Wednesday, 31 October 2012


The Stromness Library Reading Group meets tonight to discuss Flann O'Brien's The Third Policeman, a suitably dark text for our Hallowe'en meeting!

In the days before pumpkins and 'trick or treat' came to Stromness, children could look forward to some equally tasty, though slightly healthier treats, as George Mackay Brown recalls in Letters From Hamnavoe: 

The old wooden tub was taken out of the shed and set squarely on the flagstone floor. It was threequarters filled with water; maybe a kettleful of hot water was added to take the chill off. Then a poke bursting with apples was emptied into the tub, where they tossed and eddied and collided with each other - ruddy fragrant spheres .
 There were other seasonal treats too:

I have only a vague memory of what we did with the nuts - whether they were 'dooked' for too, or simply shared out - walnuts, hazelnuts, chestnuts thinly scattered among a huge profusion of monkey nuts.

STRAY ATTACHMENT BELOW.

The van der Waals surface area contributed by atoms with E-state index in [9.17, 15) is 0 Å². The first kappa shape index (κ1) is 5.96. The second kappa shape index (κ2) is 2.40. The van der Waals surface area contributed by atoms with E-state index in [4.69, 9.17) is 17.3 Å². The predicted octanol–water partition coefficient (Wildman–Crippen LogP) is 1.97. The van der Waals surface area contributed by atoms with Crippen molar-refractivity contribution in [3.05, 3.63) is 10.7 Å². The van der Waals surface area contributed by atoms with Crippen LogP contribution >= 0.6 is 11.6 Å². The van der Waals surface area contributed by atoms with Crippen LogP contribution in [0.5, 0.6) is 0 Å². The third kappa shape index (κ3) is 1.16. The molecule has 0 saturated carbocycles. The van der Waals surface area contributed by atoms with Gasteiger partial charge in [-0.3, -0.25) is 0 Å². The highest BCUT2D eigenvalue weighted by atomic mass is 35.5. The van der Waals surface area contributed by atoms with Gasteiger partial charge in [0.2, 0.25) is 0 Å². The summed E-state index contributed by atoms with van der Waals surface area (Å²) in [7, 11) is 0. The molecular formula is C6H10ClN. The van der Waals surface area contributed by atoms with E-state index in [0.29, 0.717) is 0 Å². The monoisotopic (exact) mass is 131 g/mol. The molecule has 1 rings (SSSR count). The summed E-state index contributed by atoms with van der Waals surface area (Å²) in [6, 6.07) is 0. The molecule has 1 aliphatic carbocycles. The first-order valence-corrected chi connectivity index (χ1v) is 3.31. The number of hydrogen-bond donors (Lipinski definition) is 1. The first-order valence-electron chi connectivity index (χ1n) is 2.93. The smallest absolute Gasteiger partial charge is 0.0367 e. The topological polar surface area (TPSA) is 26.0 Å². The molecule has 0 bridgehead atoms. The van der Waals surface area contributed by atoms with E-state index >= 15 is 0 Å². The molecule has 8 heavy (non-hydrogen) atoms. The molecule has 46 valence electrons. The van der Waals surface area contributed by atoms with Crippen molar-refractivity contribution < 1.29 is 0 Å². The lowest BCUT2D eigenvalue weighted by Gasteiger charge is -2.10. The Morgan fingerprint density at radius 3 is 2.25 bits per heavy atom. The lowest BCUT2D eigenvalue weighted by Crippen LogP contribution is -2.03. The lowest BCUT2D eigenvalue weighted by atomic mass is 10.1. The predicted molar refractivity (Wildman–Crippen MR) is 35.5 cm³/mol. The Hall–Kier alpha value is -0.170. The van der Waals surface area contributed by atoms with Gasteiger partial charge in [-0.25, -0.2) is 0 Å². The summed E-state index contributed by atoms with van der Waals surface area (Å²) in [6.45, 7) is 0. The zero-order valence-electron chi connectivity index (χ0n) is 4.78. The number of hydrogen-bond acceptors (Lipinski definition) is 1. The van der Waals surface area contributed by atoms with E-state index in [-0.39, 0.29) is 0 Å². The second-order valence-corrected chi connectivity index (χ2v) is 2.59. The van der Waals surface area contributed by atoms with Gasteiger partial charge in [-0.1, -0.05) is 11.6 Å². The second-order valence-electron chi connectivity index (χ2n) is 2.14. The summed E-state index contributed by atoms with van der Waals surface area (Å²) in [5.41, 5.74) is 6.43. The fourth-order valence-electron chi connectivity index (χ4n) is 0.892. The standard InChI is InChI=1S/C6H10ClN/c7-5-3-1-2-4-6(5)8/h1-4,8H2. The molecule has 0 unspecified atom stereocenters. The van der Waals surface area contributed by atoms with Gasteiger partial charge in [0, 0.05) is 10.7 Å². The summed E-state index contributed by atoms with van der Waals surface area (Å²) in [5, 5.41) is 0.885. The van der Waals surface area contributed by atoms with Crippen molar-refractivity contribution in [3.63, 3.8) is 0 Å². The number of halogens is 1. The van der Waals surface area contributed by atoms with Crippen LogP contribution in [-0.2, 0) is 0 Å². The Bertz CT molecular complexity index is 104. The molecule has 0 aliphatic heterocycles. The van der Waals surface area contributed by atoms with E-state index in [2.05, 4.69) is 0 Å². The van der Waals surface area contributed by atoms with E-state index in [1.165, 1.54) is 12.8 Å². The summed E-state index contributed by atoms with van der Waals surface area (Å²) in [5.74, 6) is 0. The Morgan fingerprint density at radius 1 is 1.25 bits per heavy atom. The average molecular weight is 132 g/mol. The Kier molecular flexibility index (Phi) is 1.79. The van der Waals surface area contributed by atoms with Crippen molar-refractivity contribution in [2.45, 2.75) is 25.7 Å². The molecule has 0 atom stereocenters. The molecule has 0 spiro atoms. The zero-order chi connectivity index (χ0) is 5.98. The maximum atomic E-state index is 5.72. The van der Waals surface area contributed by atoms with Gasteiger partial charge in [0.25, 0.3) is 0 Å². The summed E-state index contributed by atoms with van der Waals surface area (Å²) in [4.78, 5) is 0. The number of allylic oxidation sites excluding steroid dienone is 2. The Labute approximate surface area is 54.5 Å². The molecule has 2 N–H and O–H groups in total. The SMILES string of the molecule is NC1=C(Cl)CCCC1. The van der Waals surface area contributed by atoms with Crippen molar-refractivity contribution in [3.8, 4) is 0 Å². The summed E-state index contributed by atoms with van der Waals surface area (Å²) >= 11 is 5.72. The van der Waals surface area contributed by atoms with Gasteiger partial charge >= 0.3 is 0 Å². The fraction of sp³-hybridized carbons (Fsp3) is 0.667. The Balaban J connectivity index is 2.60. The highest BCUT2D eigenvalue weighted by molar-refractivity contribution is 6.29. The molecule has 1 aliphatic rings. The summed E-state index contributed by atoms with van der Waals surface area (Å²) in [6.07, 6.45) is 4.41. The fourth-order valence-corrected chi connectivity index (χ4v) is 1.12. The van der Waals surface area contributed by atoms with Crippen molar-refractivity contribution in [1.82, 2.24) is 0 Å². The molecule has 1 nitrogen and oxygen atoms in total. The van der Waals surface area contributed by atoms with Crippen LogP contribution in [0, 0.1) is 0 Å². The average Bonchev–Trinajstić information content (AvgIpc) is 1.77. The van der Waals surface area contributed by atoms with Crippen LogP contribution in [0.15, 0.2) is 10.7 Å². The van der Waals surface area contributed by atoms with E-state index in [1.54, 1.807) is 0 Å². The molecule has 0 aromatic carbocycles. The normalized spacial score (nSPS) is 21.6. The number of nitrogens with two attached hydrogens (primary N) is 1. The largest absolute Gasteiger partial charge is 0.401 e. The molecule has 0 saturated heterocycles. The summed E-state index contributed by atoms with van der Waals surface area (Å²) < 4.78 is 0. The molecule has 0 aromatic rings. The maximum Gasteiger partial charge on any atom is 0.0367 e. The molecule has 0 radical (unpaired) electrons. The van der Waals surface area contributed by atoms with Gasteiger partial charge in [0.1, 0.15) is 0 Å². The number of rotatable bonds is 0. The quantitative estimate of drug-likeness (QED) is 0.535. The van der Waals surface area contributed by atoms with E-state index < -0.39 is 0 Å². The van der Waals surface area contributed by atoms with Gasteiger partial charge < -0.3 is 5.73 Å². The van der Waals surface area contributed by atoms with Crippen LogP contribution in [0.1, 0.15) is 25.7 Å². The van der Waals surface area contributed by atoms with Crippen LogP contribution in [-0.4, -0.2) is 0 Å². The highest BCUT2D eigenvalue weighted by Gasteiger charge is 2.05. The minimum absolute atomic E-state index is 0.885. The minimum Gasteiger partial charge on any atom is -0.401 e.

There were one  or two variations; as when an apple coated with syrup was suspended from a rafter and the object of the exercise was to take a bite out of it. It was not so easy either, and meantime, cheeks and foreheads got stickier and stickier...

We can remember doing something similar as children, with pancakes spread with syrup or treacle, hanging from a string, which had to be eaten without the use of your hands. Yummy but messy!

The origins of such traditions are lost to time, but as GMB points out:
There must certainly be some reason rooted in old magic for these rituals. Of course the apples and the nuts marked the consummation of the fruitful year. Ahead stretched the gauntness and snows of winter.

It would be good to hear your memories of Hallowe'en traditions from previous generations - please feel free to add them as a comment below this post.

 image from


  1. Trying to carve a turnip lantern - someone was sent to dig up(steal)said turnip from farmer's field, then 4 of us (siblings) spent whole day trying to scoop out the middle - obviously no parental supervision so no sharp (useful) implements allowed! Then the reward - dooking for apples, baked tatties from the coal fire and the delicious smell of burning turnip!

  2. Thanks for sharing that Annie - we too remember the frustrations of 'safe' scooping implements - which ironically led to multiple injuries through efforts at chiselling rebounding into fingers and hands, while leaving the neep itself unscathed!

    Oh yes, the smell of burning neep must be 'the' smell of Hallowe'en.


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